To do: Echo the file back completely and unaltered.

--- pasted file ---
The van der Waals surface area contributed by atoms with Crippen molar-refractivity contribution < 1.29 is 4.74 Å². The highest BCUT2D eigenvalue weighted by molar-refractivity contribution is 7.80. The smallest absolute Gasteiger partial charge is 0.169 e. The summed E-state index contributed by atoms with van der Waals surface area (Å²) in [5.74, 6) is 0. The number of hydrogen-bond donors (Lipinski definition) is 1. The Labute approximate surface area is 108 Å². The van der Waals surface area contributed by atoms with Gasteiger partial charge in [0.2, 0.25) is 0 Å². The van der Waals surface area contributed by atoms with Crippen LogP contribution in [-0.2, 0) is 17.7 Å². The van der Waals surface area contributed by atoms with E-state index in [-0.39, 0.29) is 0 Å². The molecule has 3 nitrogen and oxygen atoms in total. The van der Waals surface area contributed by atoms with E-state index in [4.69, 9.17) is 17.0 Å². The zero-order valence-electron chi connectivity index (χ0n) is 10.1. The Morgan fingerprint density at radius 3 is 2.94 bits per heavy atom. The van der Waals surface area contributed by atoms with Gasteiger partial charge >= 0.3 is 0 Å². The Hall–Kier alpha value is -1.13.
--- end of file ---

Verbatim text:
The van der Waals surface area contributed by atoms with Crippen molar-refractivity contribution < 1.29 is 4.74 Å². The highest BCUT2D eigenvalue weighted by molar-refractivity contribution is 7.80. The smallest absolute Gasteiger partial charge is 0.169 e. The summed E-state index contributed by atoms with van der Waals surface area (Å²) in [5.74, 6) is 0. The number of hydrogen-bond donors (Lipinski definition) is 1. The Labute approximate surface area is 108 Å². The van der Waals surface area contributed by atoms with Gasteiger partial charge in [0.2, 0.25) is 0 Å². The van der Waals surface area contributed by atoms with Crippen LogP contribution in [-0.2, 0) is 17.7 Å². The van der Waals surface area contributed by atoms with E-state index in [-0.39, 0.29) is 0 Å². The molecule has 3 nitrogen and oxygen atoms in total. The van der Waals surface area contributed by atoms with E-state index in [4.69, 9.17) is 17.0 Å². The zero-order valence-electron chi connectivity index (χ0n) is 10.1. The Morgan fingerprint density at radius 3 is 2.94 bits per heavy atom. The van der Waals surface area contributed by atoms with Gasteiger partial charge >= 0.3 is 0 Å². The Hall–Kier alpha value is -1.13.